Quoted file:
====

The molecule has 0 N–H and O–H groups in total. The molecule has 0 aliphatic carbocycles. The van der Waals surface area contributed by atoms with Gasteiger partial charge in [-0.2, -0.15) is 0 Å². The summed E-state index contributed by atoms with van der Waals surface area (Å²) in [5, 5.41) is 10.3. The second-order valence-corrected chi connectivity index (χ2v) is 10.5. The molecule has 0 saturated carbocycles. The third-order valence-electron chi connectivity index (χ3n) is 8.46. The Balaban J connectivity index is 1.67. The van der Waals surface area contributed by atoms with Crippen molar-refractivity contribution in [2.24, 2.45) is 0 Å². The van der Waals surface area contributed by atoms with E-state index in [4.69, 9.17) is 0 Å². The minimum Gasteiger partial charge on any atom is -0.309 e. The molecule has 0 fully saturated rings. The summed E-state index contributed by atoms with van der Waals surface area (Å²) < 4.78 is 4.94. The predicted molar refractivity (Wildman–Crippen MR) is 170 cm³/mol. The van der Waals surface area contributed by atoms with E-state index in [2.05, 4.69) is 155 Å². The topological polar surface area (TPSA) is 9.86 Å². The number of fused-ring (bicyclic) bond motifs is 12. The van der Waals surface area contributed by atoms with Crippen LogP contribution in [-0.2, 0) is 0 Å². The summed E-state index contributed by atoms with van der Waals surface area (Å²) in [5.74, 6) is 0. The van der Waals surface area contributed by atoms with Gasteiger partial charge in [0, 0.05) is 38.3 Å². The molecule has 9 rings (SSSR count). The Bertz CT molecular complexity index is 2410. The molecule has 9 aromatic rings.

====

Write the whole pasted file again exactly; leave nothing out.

The molecule has 0 N–H and O–H groups in total. The molecule has 0 aliphatic carbocycles. The van der Waals surface area contributed by atoms with Gasteiger partial charge in [-0.2, -0.15) is 0 Å². The summed E-state index contributed by atoms with van der Waals surface area (Å²) in [5, 5.41) is 10.3. The second-order valence-corrected chi connectivity index (χ2v) is 10.5. The molecule has 0 saturated carbocycles. The third-order valence-electron chi connectivity index (χ3n) is 8.46. The Balaban J connectivity index is 1.67. The van der Waals surface area contributed by atoms with Crippen molar-refractivity contribution in [2.24, 2.45) is 0 Å². The van der Waals surface area contributed by atoms with E-state index in [4.69, 9.17) is 0 Å². The minimum Gasteiger partial charge on any atom is -0.309 e. The molecule has 0 fully saturated rings. The summed E-state index contributed by atoms with van der Waals surface area (Å²) < 4.78 is 4.94. The predicted molar refractivity (Wildman–Crippen MR) is 170 cm³/mol. The van der Waals surface area contributed by atoms with E-state index in [2.05, 4.69) is 155 Å². The topological polar surface area (TPSA) is 9.86 Å². The number of fused-ring (bicyclic) bond motifs is 12. The van der Waals surface area contributed by atoms with Crippen LogP contribution in [-0.2, 0) is 0 Å². The summed E-state index contributed by atoms with van der Waals surface area (Å²) in [5.74, 6) is 0. The van der Waals surface area contributed by atoms with Gasteiger partial charge in [0, 0.05) is 38.3 Å². The molecule has 9 rings (SSSR count). The Bertz CT molecular complexity index is 2410. The molecule has 9 aromatic rings.